News

Simulated Emergency Test Is Huge Success; Public Participated

Simulated Emergency Test Is Huge Success; Public Participated
August 25, 2001
Southern California

Story

Crest Communications today held its simulated “mock” emergency throughout the Southland from 09:00 to 11:00 a.m.  Communications teams and amateur radio operators joined forces to support Crest Communications during it’s Simulated Emergency Test (SET2001)conducted earlier today.

 

The drill started promptly at 09:00 hours after “Net Control” (Crest 25/Ed) for the exercise had notified Corona Police Department and other local agencies regarding the planned communications exercise.  At 08:45 hours, Crest 94/Wayne reported in from the Emergency Operations Center (EOC) to indicate the team’s special e-mail address for the exercise was activated.

 

After the official announcement of the emergency by Net Control, members of Team Crest began checking in.  Additional units from Santiago Communications Communications Team, Yucaipa Amateur Radio Club, Industry Hills and Riverside County Communications teams and KB6JAG, an amateur radio operator from Hemet, also contacted during the exercise by radio or e-mail and provided support.

 

The Scenario:
Telephone contact was made to Net Control shortly before 09:00 hours to report a train had derailed in the canyon near Featherly Park, just off the 91 Freeway near the 241.  Shortly after announcing the emergency, a radio operator reported a “cloud of smoke coming from the canyon area.”   Throughout the next two hours, various radio operators and e-mails received by the Emergency Operations Centers reported wind direction, notifications to law enforcement and emergency services agencies, traffic conditions and other status reports.

 

Rules of Engagement:
All transmissions related to the simulation were specifically identified as a “test” by Net Control.  Throughout the simulation, announcements were made for any genuine “emergency” traffic to have immediate priority.  Any request, however, would immediately dictate all participating radio operators to suspend operations until the emergency was finished.  Fortunately, none occurred.

 

Special attention was given to radio discipline, proper radio procedures and coordination of resources.  A full range of communications options was deployed during the “test” scenario, to include GMRS, Amateur and FRS radios.  Cellular phones, electronic mail and other team resources were available and proved invaluable during the 2-hour period.  The results will now be analyzed and evaluated to develop future training materials and additional testing scenarios for future use by the team.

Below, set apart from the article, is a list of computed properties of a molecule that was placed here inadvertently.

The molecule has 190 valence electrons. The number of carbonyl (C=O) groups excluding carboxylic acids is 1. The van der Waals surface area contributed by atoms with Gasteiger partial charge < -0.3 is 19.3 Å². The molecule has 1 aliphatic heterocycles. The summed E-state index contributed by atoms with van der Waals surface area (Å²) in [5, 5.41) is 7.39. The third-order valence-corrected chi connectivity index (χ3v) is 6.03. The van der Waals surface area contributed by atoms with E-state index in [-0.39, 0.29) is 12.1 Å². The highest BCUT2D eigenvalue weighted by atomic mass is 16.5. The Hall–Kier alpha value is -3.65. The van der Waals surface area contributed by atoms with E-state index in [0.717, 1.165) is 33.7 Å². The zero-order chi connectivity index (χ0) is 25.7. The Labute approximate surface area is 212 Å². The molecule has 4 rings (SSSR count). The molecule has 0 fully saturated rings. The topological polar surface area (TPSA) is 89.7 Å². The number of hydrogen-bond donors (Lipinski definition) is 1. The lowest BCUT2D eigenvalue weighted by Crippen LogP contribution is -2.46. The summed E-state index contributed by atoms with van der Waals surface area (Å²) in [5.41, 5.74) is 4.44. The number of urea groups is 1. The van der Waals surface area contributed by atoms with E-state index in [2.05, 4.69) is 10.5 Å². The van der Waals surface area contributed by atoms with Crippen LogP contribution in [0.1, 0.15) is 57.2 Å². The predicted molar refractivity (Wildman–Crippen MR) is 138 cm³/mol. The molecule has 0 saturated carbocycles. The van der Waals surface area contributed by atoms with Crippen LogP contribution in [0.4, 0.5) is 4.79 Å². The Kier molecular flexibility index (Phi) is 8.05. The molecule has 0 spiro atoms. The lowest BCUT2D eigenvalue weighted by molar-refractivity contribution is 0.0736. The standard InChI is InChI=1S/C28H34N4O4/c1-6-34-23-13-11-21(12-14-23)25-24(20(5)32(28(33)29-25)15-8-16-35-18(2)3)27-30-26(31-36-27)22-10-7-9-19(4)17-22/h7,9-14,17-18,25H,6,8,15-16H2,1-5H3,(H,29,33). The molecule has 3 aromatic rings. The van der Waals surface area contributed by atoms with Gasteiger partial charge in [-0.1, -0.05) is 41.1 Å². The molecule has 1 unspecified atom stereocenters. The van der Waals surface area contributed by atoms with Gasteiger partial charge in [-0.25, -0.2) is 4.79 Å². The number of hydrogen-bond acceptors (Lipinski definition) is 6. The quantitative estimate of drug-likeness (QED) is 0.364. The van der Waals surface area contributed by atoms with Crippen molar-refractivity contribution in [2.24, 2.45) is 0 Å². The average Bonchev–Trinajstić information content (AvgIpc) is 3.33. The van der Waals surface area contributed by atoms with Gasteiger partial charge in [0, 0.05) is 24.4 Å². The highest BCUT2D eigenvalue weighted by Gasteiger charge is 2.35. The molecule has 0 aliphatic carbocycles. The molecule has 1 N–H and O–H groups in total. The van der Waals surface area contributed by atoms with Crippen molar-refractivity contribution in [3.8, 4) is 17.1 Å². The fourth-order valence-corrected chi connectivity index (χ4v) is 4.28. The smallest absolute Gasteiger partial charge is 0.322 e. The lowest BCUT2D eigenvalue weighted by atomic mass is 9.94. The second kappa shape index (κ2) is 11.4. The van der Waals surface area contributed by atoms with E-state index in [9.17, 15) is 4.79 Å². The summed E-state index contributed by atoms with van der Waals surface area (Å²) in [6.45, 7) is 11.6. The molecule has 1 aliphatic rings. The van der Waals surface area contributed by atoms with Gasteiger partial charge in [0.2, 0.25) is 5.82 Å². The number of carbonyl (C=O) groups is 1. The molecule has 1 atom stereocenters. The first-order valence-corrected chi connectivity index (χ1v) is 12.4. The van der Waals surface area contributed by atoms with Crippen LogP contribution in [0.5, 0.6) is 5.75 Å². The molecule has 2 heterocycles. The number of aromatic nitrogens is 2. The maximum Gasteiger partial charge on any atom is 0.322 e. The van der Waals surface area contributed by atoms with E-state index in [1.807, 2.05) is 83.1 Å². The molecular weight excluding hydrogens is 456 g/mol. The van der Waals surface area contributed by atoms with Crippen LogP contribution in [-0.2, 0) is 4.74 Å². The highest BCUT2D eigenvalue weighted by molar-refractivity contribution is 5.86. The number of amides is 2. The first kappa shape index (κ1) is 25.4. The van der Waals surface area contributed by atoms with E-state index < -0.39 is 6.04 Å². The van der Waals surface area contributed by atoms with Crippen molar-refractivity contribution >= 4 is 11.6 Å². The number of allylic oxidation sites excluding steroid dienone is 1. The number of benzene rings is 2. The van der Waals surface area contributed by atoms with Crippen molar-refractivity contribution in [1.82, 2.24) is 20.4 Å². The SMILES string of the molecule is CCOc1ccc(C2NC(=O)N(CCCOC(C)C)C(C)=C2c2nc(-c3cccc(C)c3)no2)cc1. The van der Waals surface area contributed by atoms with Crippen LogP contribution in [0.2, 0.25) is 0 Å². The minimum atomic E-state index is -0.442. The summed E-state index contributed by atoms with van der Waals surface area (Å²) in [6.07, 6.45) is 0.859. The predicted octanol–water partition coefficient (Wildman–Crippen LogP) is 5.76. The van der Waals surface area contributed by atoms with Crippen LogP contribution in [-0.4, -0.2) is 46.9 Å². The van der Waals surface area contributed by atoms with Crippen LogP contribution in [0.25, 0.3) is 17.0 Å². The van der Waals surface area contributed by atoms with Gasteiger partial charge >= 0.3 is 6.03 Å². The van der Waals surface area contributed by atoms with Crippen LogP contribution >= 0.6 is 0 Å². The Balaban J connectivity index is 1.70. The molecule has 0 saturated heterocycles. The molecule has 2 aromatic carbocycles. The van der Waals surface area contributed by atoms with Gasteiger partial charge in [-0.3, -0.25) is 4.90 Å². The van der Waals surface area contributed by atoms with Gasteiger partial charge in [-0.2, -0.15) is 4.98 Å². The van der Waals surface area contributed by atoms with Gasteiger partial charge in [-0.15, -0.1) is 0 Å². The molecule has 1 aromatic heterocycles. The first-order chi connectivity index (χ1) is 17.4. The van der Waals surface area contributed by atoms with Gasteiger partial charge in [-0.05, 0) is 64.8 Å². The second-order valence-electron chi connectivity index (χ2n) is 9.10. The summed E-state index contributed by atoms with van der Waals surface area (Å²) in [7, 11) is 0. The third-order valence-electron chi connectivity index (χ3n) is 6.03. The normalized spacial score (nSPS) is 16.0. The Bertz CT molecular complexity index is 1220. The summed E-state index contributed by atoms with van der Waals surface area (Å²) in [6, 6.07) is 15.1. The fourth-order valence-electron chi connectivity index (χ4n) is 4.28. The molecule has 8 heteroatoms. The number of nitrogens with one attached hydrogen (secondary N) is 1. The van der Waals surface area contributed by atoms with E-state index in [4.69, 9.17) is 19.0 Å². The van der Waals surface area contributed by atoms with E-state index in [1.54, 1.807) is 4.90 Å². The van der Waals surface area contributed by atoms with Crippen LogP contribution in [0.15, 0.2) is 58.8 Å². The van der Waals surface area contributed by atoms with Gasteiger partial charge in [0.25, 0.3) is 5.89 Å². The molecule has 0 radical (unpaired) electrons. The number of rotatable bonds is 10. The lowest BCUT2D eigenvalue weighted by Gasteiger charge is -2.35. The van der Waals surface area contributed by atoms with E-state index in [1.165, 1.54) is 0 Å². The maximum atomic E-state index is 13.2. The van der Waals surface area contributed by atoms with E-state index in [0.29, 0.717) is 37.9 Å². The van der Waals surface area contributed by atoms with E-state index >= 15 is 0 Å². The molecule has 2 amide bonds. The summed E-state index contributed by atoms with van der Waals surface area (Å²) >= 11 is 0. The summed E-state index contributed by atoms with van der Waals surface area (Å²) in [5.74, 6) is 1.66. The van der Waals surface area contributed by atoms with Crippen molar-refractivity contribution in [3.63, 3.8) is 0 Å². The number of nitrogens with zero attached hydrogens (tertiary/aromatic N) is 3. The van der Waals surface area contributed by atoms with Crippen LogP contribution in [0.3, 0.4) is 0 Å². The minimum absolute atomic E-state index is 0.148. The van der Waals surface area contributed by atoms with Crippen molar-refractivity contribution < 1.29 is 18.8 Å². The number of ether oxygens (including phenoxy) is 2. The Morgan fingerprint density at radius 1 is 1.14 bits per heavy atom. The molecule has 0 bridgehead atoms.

The Public Participated
SET2001, or Simulated Emergency Test, featured a special e-mail account that was activated by the team during the test.  Team members broadcast selected messages received from the public during the drill over their radios.  E-mail messages reported additional teams on “standby deployment mode” and contact numbers for notifications regarding river contamination due to the train derailment scenario.

 

Also known as Crest Communications Team #4252, the all-volunteer group is affiliated with Communications International, Suitland, MD.  Since 1962, Communications has been “on scene” at various locations throughout the world.  It is an international organization of radio operators, who join local teams because they “love radios” and are “dedicated to public service using two-way radio communications.”

 

About Communications International
Communications International Radio Emergency Associated Communications Teams) was founded in 1962 and is the recipient of The President’s Volunteer Action Award.  With headquarters in Suitland, Maryland  (U.S.A.), member are dedicated to improving their neighborhoods and believe in public service through voluntary two-way radio communications.  Although first use involved CB radio, which still exists, most teams now also use GMRS (General Mobile Radio Service).

 

There is an extensive network of GMRS repeaters throughout the country.  In a typical year members may monitor CB, GMRS, Amateur, VHF and Marine frequencies over 3 million total hours.  Approximately 170,000 calls will be taken and 39 million dollars will be saved by taxpayers because of this volunteer work.